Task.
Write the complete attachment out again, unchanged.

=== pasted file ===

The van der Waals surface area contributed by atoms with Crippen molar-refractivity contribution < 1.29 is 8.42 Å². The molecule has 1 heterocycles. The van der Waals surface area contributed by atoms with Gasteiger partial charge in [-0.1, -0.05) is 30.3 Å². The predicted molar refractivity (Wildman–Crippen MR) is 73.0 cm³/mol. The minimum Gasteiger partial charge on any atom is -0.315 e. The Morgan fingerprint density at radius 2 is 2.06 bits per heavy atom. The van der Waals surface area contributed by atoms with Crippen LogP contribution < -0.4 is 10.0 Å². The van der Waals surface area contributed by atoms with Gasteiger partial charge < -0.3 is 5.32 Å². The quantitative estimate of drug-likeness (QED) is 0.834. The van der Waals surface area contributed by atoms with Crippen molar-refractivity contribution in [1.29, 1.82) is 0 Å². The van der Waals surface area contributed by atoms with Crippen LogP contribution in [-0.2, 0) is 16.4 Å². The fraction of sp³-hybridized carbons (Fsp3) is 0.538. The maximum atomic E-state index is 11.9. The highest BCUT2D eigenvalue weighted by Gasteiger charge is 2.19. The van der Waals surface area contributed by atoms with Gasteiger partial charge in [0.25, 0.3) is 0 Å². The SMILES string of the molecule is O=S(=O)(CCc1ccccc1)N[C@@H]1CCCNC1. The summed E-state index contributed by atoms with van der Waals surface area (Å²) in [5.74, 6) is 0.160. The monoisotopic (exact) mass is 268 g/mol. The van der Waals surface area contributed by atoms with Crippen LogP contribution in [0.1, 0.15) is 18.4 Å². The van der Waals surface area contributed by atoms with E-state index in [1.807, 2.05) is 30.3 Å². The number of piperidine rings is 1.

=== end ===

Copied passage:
The van der Waals surface area contributed by atoms with Crippen molar-refractivity contribution < 1.29 is 8.42 Å². The molecule has 1 heterocycles. The van der Waals surface area contributed by atoms with Gasteiger partial charge in [-0.1, -0.05) is 30.3 Å². The predicted molar refractivity (Wildman–Crippen MR) is 73.0 cm³/mol. The minimum Gasteiger partial charge on any atom is -0.315 e. The Morgan fingerprint density at radius 2 is 2.06 bits per heavy atom. The van der Waals surface area contributed by atoms with Crippen LogP contribution < -0.4 is 10.0 Å². The van der Waals surface area contributed by atoms with Gasteiger partial charge < -0.3 is 5.32 Å². The quantitative estimate of drug-likeness (QED) is 0.834. The van der Waals surface area contributed by atoms with Crippen molar-refractivity contribution in [1.29, 1.82) is 0 Å². The van der Waals surface area contributed by atoms with Crippen LogP contribution in [-0.2, 0) is 16.4 Å². The fraction of sp³-hybridized carbons (Fsp3) is 0.538. The maximum atomic E-state index is 11.9. The highest BCUT2D eigenvalue weighted by Gasteiger charge is 2.19. The van der Waals surface area contributed by atoms with Gasteiger partial charge in [0.25, 0.3) is 0 Å². The SMILES string of the molecule is O=S(=O)(CCc1ccccc1)N[C@@H]1CCCNC1. The summed E-state index contributed by atoms with van der Waals surface area (Å²) in [5.74, 6) is 0.160. The monoisotopic (exact) mass is 268 g/mol. The van der Waals surface area contributed by atoms with Crippen LogP contribution in [0.1, 0.15) is 18.4 Å². The van der Waals surface area contributed by atoms with E-state index in [1.807, 2.05) is 30.3 Å². The number of piperidine rings is 1.